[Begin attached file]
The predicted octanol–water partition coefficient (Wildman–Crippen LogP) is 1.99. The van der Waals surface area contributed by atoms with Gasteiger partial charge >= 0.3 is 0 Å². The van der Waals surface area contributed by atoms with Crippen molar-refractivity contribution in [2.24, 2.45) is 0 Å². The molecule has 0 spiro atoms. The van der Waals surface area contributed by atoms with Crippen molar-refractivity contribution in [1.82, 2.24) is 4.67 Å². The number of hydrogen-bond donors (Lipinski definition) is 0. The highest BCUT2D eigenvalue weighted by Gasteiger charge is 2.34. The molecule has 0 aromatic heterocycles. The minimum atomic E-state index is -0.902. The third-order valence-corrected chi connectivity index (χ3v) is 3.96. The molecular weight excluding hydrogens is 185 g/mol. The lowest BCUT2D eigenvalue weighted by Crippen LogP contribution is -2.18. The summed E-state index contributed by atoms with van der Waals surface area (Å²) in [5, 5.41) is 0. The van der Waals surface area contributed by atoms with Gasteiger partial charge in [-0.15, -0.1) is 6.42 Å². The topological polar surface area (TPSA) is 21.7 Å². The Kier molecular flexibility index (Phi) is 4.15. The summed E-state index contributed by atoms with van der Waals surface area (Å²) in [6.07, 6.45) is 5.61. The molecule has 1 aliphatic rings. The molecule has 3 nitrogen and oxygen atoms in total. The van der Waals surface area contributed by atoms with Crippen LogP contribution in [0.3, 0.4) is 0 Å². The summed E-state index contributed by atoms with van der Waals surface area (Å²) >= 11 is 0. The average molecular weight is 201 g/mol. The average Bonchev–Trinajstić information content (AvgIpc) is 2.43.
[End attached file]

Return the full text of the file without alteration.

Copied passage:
The predicted octanol–water partition coefficient (Wildman–Crippen LogP) is 1.99. The van der Waals surface area contributed by atoms with Gasteiger partial charge >= 0.3 is 0 Å². The van der Waals surface area contributed by atoms with Crippen molar-refractivity contribution in [2.24, 2.45) is 0 Å². The molecule has 0 spiro atoms. The van der Waals surface area contributed by atoms with Crippen molar-refractivity contribution in [1.82, 2.24) is 4.67 Å². The number of hydrogen-bond donors (Lipinski definition) is 0. The highest BCUT2D eigenvalue weighted by Gasteiger charge is 2.34. The molecule has 0 aromatic heterocycles. The minimum atomic E-state index is -0.902. The third-order valence-corrected chi connectivity index (χ3v) is 3.96. The molecular weight excluding hydrogens is 185 g/mol. The lowest BCUT2D eigenvalue weighted by Crippen LogP contribution is -2.18. The summed E-state index contributed by atoms with van der Waals surface area (Å²) in [5, 5.41) is 0. The van der Waals surface area contributed by atoms with Gasteiger partial charge in [-0.15, -0.1) is 6.42 Å². The topological polar surface area (TPSA) is 21.7 Å². The Kier molecular flexibility index (Phi) is 4.15. The summed E-state index contributed by atoms with van der Waals surface area (Å²) in [6.07, 6.45) is 5.61. The molecule has 1 aliphatic rings. The molecule has 3 nitrogen and oxygen atoms in total. The van der Waals surface area contributed by atoms with Crippen LogP contribution in [0.3, 0.4) is 0 Å². The summed E-state index contributed by atoms with van der Waals surface area (Å²) >= 11 is 0. The average molecular weight is 201 g/mol. The average Bonchev–Trinajstić information content (AvgIpc) is 2.43.